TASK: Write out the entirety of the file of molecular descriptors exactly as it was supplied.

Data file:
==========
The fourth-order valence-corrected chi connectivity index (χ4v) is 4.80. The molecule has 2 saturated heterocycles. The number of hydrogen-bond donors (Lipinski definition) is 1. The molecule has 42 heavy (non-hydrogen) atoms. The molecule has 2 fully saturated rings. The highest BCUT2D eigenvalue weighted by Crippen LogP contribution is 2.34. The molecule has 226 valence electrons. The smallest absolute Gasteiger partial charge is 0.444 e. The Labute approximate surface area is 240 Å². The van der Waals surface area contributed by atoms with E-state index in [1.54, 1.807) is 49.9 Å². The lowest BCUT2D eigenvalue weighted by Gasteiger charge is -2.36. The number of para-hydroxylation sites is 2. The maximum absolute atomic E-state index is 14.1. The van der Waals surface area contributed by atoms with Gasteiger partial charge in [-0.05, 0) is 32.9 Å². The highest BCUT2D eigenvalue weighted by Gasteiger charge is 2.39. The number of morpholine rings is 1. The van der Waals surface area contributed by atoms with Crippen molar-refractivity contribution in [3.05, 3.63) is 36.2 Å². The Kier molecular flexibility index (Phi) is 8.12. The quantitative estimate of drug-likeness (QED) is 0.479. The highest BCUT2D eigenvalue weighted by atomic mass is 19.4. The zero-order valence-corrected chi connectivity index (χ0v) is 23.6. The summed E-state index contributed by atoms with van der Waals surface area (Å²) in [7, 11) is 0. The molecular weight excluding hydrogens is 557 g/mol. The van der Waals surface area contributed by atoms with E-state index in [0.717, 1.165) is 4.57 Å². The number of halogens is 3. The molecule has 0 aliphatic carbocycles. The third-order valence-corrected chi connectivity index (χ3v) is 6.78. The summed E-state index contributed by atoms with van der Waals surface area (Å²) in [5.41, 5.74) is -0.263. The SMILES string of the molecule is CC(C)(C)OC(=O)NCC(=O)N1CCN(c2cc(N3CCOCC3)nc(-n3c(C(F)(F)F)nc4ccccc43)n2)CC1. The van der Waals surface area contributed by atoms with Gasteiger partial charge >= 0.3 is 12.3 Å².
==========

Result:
The fourth-order valence-corrected chi connectivity index (χ4v) is 4.80. The molecule has 2 saturated heterocycles. The number of hydrogen-bond donors (Lipinski definition) is 1. The molecule has 42 heavy (non-hydrogen) atoms. The molecule has 2 fully saturated rings. The highest BCUT2D eigenvalue weighted by Crippen LogP contribution is 2.34. The molecule has 226 valence electrons. The smallest absolute Gasteiger partial charge is 0.444 e. The Labute approximate surface area is 240 Å². The van der Waals surface area contributed by atoms with E-state index in [1.54, 1.807) is 49.9 Å². The lowest BCUT2D eigenvalue weighted by Gasteiger charge is -2.36. The number of para-hydroxylation sites is 2. The maximum absolute atomic E-state index is 14.1. The van der Waals surface area contributed by atoms with Gasteiger partial charge in [-0.05, 0) is 32.9 Å². The highest BCUT2D eigenvalue weighted by Gasteiger charge is 2.39. The number of morpholine rings is 1. The van der Waals surface area contributed by atoms with Crippen molar-refractivity contribution in [3.05, 3.63) is 36.2 Å². The Kier molecular flexibility index (Phi) is 8.12. The quantitative estimate of drug-likeness (QED) is 0.479. The highest BCUT2D eigenvalue weighted by atomic mass is 19.4. The zero-order valence-corrected chi connectivity index (χ0v) is 23.6. The summed E-state index contributed by atoms with van der Waals surface area (Å²) in [7, 11) is 0. The molecular weight excluding hydrogens is 557 g/mol. The van der Waals surface area contributed by atoms with E-state index in [0.717, 1.165) is 4.57 Å². The number of halogens is 3. The molecule has 0 aliphatic carbocycles. The third-order valence-corrected chi connectivity index (χ3v) is 6.78. The summed E-state index contributed by atoms with van der Waals surface area (Å²) in [5.41, 5.74) is -0.263. The SMILES string of the molecule is CC(C)(C)OC(=O)NCC(=O)N1CCN(c2cc(N3CCOCC3)nc(-n3c(C(F)(F)F)nc4ccccc43)n2)CC1. The van der Waals surface area contributed by atoms with Gasteiger partial charge >= 0.3 is 12.3 Å².